subornation of perjury | Definition

Doc's CJ Glossary by Adam J. McKee
Course: Criminal Law

Subornation of perjury refers to the act of inducing, persuading, or encouraging someone to commit perjury, which is the act of knowingly making false statements under oath in a legal proceeding.

Subornation of perjury is a serious crime that undermines the integrity of the legal system by interfering with the administration of justice. It can occur in various contexts, such as civil or criminal trials, administrative proceedings, and even grand jury investigations.

To prove subornation of perjury, the prosecution must demonstrate that the defendant intended to influence the testimony of a witness by inducing them to make false statements under oath. The prosecution must also establish that the defendant knew or should have known that the statements were false.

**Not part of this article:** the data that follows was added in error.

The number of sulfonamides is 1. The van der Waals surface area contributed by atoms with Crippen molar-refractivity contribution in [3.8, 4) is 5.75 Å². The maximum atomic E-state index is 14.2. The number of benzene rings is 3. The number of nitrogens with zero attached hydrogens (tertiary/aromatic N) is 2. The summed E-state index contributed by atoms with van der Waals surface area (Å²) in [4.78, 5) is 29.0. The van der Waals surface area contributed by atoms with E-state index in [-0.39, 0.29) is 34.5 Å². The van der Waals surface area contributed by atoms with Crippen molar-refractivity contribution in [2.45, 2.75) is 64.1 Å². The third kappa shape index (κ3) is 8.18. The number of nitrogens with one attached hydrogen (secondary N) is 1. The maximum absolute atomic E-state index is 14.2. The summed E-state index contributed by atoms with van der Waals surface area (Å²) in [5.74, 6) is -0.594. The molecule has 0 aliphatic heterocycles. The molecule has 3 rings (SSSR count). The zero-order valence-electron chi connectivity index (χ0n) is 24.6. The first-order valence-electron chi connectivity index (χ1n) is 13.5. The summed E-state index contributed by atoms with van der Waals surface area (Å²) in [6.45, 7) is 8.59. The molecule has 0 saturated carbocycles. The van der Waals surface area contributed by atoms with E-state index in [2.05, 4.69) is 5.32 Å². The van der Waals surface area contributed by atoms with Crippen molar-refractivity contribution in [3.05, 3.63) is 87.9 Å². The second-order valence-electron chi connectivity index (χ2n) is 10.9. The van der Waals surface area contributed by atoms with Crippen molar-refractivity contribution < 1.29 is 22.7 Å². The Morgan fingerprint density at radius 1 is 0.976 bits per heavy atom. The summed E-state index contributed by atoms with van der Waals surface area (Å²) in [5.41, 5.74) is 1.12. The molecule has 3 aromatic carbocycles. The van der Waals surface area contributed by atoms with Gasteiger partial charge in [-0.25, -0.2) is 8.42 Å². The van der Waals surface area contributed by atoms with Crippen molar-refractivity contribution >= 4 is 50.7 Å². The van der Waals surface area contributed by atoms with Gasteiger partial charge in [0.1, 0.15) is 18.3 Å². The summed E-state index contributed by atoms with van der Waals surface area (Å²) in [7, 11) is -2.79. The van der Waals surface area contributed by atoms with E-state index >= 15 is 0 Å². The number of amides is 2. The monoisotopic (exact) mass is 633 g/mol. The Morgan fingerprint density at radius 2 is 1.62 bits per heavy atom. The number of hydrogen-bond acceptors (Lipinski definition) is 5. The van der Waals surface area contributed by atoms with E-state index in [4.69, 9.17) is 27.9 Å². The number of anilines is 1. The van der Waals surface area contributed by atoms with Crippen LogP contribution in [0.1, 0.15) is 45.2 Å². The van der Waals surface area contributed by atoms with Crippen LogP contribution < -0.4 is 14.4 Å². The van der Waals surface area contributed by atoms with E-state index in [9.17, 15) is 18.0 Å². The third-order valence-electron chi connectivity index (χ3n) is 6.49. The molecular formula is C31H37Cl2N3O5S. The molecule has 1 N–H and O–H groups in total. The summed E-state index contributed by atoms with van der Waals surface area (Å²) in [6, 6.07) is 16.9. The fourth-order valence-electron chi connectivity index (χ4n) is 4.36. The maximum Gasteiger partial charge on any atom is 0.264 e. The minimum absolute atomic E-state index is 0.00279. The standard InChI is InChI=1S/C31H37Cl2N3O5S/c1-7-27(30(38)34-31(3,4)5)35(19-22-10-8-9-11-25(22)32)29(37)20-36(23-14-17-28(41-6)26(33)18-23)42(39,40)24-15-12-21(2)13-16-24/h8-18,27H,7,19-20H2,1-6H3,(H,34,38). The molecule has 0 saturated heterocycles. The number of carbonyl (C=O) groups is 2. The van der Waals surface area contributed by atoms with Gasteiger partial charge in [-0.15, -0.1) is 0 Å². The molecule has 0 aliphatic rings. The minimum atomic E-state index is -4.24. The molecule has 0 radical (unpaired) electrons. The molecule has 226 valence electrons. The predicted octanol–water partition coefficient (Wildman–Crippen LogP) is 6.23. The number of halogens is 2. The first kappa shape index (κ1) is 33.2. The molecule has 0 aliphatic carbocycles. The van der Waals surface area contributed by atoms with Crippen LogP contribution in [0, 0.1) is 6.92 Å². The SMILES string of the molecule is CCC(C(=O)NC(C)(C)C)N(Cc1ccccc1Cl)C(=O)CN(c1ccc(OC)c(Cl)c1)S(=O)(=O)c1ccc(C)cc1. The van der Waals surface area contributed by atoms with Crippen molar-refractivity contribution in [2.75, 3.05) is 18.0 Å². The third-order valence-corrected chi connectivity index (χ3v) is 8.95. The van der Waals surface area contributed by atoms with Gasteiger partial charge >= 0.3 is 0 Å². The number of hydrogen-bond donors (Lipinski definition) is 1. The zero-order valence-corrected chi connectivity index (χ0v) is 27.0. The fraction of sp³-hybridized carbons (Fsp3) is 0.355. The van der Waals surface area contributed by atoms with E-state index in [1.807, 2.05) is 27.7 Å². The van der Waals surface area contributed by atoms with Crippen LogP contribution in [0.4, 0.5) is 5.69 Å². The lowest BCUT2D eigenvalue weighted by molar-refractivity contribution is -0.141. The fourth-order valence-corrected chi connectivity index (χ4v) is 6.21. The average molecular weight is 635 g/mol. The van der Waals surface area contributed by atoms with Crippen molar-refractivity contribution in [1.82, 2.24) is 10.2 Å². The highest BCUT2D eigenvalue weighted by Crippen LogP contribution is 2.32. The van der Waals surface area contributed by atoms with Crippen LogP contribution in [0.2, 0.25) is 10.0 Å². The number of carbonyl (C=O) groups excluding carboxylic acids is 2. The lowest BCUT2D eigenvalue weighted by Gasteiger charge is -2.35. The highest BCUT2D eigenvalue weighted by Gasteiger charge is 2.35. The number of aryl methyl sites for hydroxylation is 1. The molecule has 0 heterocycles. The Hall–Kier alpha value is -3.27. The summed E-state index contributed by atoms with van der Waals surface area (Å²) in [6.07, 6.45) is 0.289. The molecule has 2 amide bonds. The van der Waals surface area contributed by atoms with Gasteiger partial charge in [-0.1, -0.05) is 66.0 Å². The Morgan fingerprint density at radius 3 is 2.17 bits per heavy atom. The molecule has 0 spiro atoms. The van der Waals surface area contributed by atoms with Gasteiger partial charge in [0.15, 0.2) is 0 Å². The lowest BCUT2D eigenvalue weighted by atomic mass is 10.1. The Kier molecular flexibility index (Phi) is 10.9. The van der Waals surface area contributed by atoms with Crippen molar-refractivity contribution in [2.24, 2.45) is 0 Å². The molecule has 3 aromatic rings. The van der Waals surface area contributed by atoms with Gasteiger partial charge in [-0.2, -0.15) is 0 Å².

Subornation of perjury can be committed by anyone who seeks to influence a witness’s testimony, including attorneys, parties to a lawsuit, and even family members or friends of a witness. The act of suborning perjury can be committed either before or during a legal proceeding.

Penalties for subornation of perjury vary depending on the jurisdiction and the specific circumstances of the offense. In most cases, it is considered a felony offense that can result in significant fines and prison time. Additionally, individuals convicted of subornation of perjury may face disciplinary action, including disbarment for attorneys or revocation of a professional license.

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Last Modified: 03/14/2023


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